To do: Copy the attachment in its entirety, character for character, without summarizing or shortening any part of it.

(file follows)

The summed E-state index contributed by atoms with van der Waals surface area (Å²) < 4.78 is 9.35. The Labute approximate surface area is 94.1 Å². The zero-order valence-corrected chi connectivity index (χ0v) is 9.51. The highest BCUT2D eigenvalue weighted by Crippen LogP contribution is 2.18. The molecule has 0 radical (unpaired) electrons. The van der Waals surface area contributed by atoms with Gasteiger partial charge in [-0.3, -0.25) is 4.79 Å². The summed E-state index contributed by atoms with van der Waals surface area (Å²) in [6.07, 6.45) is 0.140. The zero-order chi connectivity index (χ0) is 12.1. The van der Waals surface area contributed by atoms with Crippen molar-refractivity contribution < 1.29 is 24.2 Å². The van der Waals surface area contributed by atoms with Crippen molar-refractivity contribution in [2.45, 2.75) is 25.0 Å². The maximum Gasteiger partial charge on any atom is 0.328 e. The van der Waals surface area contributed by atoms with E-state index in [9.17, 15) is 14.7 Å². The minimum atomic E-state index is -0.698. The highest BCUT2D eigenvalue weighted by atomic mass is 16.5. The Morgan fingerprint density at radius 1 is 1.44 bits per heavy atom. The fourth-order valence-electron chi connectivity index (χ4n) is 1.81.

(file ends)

The summed E-state index contributed by atoms with van der Waals surface area (Å²) < 4.78 is 9.35. The Labute approximate surface area is 94.1 Å². The zero-order valence-corrected chi connectivity index (χ0v) is 9.51. The highest BCUT2D eigenvalue weighted by Crippen LogP contribution is 2.18. The molecule has 0 radical (unpaired) electrons. The van der Waals surface area contributed by atoms with Gasteiger partial charge in [-0.3, -0.25) is 4.79 Å². The summed E-state index contributed by atoms with van der Waals surface area (Å²) in [6.07, 6.45) is 0.140. The zero-order chi connectivity index (χ0) is 12.1. The van der Waals surface area contributed by atoms with Crippen molar-refractivity contribution < 1.29 is 24.2 Å². The van der Waals surface area contributed by atoms with Crippen molar-refractivity contribution in [2.45, 2.75) is 25.0 Å². The maximum Gasteiger partial charge on any atom is 0.328 e. The van der Waals surface area contributed by atoms with E-state index in [9.17, 15) is 14.7 Å². The minimum atomic E-state index is -0.698. The highest BCUT2D eigenvalue weighted by atomic mass is 16.5. The Morgan fingerprint density at radius 1 is 1.44 bits per heavy atom. The fourth-order valence-electron chi connectivity index (χ4n) is 1.81.